"They both come from particular wings of their parties. Ted Cruz is coming from the much more conservative, Tea Party wing of the Republicans. Johnson was from the Southern wing of the party. In that sense they both have, sort of, coalitions within a coalition that supports them. For Johnson, his coalition that formed behind him, of Southern Democrats, helped propel him to the highest office in the land. I suspect that Ted Cruz might be thinking along the same lines — that by doing what he’s doing, by interacting with the individuals in the House, that he’s basically trying to bolster this coalition within a coalition. I suspect because of higher aspirations."
Those suspicions of higher aspirations have been readily stoked by Cruz: he has already made several trips to the early presidential primary states, despite having spent less than a year in Washington. This in-your-face approach was shared by Johnson, who points out geared many of his decisions while in the Senate towards a future presidential run, as Professor King points out.
"Johnson was confrontational with his colleagues, almost always strategically, and I think Senator Cruz is confrontational with the American public, presumably also strategically. They both used conflict and tension productively on behalf of things that they care about."
A full-on confrontational approach could, however, prove detrimental to Cruz's presidential ambitions. Many of the political right's most ardently conservative politicians were popular for a while and then flamed out due to their hyper-partisanship. Professor Wawro points to this as possible evidence that Cruz may be approaching the end of his shelf life.
"People who have, especially from the more Tea Party wing of the Republican party, been pushing more extreme stances, being more in the spotlight, I don’t think has served them very well with respect to aspirations to higher office. Michele Bachmann, she’s giving up her seat in the House. It doesn’t seem like she’s going to pursue, or continue to pursue much, her ambitions for higher office. Sarah Palin has been on the sidelines with respect to pursuing higher office. One could conjecture that Cruz may end up in the same position: burn brightly but burn quickly."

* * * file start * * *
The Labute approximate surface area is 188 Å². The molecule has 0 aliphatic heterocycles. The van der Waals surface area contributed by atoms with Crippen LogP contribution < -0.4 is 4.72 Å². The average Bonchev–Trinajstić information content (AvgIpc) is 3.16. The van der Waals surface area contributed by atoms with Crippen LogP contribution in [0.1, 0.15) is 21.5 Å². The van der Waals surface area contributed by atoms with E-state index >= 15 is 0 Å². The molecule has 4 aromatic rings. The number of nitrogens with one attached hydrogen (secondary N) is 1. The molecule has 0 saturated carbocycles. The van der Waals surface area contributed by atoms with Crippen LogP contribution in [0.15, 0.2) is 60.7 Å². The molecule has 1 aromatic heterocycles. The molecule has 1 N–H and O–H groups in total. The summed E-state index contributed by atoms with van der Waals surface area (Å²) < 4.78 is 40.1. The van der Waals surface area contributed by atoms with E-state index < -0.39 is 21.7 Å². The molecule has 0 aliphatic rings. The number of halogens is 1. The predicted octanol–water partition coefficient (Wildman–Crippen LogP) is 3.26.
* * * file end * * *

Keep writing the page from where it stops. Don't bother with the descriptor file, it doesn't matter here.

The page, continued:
There is, however, the alternative view: that Senator Cruz's scorched-earth tactics will only continue to endear him to the hard right, the only constituency to which he must appeal in order to advance to the general election. Recent analyses and polling support this view, as does Professor Theriault.
"Among his ideological faithfuls, he’s becoming an even bigger hero... But I would say that his reputation, on a nationwide scale, is being hurt at the same time. And he would quite simply say that that’s fine, and he would agree with that. He would say that it’s his job to convince his followers that he will eventually win the war against the establishment. He’s hopeful that he is also persuading more people to sign up to his side, but it certainly doesn’t look like that’s what happening."
But even if Cruz were to win the presidential nomination, it's possible his run would be torpedoed by the GOP establishment. Indeed, this has already begun to happen. And should this occur, Senator Cruz may find himself wishing he had opted for more congeniality instead of grandstanding; more listening instead of talking. For, as Lyndon Johnson himself often said, "You aren't learning anything when you're talking."